Previous developments included six- and eight-speed automatics used across dozens of vehicles from Ford Motor Company [NYSE:F] and General Motors Company [NYSE:GM].
And as with these previous units, each automaker will manufacture its own version of the new transmission designs.
They will be developed for a wide variety of applications including cars, crossovers, SUVs and trucks, and versions for both front-wheel and rear-wheel drive configurations are planned.
Few details about the designs are known, but both automakers suggest the transmissions will improve performance while at the same time reduce fuel consumption. They also stress that each transmission will feature its own control software to ensure it is carefully matched to the individual brand-specific vehicle DNA for whichever vehicle it is applied to. This means the same transmission will have a different feel in a Chevrolet as compared to in a Cadillac.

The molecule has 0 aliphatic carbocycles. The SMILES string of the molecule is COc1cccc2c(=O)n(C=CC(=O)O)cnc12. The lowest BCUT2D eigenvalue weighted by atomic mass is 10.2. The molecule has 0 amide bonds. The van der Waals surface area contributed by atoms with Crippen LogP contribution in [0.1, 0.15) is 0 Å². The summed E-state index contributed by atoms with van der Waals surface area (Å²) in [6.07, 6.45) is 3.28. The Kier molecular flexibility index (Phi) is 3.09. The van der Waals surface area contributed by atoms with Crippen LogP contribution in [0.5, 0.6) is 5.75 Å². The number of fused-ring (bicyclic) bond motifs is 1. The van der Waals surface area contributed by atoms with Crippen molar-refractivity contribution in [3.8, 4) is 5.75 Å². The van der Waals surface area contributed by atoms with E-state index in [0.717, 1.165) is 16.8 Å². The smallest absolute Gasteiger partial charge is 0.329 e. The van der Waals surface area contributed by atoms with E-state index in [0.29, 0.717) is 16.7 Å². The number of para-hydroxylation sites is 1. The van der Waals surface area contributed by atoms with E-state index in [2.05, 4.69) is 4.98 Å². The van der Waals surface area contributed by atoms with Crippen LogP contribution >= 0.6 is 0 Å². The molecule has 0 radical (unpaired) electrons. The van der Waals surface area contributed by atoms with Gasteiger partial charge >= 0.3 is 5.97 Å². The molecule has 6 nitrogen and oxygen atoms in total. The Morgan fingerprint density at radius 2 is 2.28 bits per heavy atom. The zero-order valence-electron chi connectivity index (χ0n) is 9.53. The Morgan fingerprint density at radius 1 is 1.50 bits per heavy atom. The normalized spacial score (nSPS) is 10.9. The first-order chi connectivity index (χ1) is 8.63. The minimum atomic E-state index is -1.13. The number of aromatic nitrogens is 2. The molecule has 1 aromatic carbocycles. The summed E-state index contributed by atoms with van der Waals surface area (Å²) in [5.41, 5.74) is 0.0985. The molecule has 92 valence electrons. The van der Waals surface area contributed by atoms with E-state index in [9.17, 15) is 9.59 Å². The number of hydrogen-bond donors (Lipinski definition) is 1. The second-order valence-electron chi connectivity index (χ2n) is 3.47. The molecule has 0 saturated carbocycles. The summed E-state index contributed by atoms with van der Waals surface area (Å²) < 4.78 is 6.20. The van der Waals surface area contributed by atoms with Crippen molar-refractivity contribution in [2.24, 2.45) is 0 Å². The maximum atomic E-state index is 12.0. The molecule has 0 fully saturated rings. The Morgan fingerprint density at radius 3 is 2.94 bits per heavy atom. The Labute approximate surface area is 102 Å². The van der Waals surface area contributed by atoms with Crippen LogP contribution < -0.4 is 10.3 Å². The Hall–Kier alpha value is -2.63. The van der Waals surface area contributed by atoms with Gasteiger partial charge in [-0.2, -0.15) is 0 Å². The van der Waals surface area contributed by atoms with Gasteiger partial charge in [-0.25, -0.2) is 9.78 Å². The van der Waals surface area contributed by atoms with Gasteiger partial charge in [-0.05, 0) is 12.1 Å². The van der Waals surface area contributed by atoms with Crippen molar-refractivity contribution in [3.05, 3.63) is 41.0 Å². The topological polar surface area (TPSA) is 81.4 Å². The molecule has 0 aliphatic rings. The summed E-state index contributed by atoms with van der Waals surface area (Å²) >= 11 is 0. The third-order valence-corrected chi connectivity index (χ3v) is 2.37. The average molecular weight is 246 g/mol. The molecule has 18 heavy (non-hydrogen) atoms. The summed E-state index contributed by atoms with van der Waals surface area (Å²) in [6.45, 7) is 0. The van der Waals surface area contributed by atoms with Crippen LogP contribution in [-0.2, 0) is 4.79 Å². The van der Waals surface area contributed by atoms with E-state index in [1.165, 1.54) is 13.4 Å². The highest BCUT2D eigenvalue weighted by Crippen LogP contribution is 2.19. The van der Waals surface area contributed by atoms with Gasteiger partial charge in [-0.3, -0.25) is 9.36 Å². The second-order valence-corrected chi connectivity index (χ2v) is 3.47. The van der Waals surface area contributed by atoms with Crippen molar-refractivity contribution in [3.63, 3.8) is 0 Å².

The addition of more gears at the top end can help improve highway numbers, while at the other end of the spectrum lower gears should improve performance during towing or slow, off-road driving. Smaller ratio steps between each of the gears can also translate to improved response during brisk driving.
While Ford and GM start work on these new transmissions, Chrysler will be launching later this year a new nine-speed automatic sourced from Germany’s ZF. The unit has also been confirmed for Land Rover’s Range Rover Evoque.
Further details including specification and launch dates will be released at a later date.